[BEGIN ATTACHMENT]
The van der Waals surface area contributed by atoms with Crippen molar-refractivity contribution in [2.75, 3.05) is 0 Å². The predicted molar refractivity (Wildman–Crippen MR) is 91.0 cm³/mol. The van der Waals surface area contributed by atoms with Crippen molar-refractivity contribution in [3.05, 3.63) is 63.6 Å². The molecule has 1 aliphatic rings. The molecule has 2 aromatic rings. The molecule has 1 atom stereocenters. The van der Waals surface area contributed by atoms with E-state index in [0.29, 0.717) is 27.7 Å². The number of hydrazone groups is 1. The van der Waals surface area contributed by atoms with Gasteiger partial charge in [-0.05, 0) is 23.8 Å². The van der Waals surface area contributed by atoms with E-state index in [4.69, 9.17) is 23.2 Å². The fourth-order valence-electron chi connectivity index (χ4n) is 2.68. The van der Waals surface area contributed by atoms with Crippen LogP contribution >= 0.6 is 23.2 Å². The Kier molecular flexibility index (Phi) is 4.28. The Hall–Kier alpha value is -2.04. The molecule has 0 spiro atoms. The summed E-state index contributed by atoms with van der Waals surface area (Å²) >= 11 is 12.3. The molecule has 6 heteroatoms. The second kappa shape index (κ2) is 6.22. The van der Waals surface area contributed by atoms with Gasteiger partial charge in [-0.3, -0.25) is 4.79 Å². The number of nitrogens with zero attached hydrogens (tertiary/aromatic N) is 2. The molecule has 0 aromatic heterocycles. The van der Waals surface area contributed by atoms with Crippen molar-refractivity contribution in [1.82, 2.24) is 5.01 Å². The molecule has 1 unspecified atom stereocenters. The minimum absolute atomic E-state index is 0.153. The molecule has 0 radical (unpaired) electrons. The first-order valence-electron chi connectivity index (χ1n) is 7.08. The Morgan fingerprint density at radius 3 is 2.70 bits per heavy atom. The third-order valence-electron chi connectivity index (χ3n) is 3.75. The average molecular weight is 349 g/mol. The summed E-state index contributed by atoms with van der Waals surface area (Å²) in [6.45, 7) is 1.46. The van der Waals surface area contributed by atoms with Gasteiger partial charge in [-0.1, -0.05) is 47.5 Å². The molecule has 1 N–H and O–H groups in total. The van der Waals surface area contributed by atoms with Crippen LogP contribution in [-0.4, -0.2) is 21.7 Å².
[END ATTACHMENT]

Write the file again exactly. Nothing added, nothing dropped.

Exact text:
The van der Waals surface area contributed by atoms with Crippen molar-refractivity contribution in [2.75, 3.05) is 0 Å². The predicted molar refractivity (Wildman–Crippen MR) is 91.0 cm³/mol. The van der Waals surface area contributed by atoms with Crippen molar-refractivity contribution in [3.05, 3.63) is 63.6 Å². The molecule has 1 aliphatic rings. The molecule has 2 aromatic rings. The molecule has 1 atom stereocenters. The van der Waals surface area contributed by atoms with E-state index in [0.29, 0.717) is 27.7 Å². The number of hydrazone groups is 1. The van der Waals surface area contributed by atoms with Gasteiger partial charge in [-0.05, 0) is 23.8 Å². The van der Waals surface area contributed by atoms with E-state index in [4.69, 9.17) is 23.2 Å². The fourth-order valence-electron chi connectivity index (χ4n) is 2.68. The van der Waals surface area contributed by atoms with Crippen LogP contribution >= 0.6 is 23.2 Å². The Kier molecular flexibility index (Phi) is 4.28. The Hall–Kier alpha value is -2.04. The molecule has 0 spiro atoms. The summed E-state index contributed by atoms with van der Waals surface area (Å²) >= 11 is 12.3. The molecule has 6 heteroatoms. The second kappa shape index (κ2) is 6.22. The van der Waals surface area contributed by atoms with Gasteiger partial charge in [-0.3, -0.25) is 4.79 Å². The number of nitrogens with zero attached hydrogens (tertiary/aromatic N) is 2. The molecule has 0 aromatic heterocycles. The van der Waals surface area contributed by atoms with Crippen molar-refractivity contribution in [1.82, 2.24) is 5.01 Å². The molecule has 1 unspecified atom stereocenters. The minimum absolute atomic E-state index is 0.153. The molecule has 0 radical (unpaired) electrons. The first-order valence-electron chi connectivity index (χ1n) is 7.08. The Morgan fingerprint density at radius 3 is 2.70 bits per heavy atom. The third-order valence-electron chi connectivity index (χ3n) is 3.75. The average molecular weight is 349 g/mol. The summed E-state index contributed by atoms with van der Waals surface area (Å²) in [6.45, 7) is 1.46. The van der Waals surface area contributed by atoms with Gasteiger partial charge in [-0.1, -0.05) is 47.5 Å². The molecule has 1 N–H and O–H groups in total. The van der Waals surface area contributed by atoms with Crippen LogP contribution in [-0.4, -0.2) is 21.7 Å².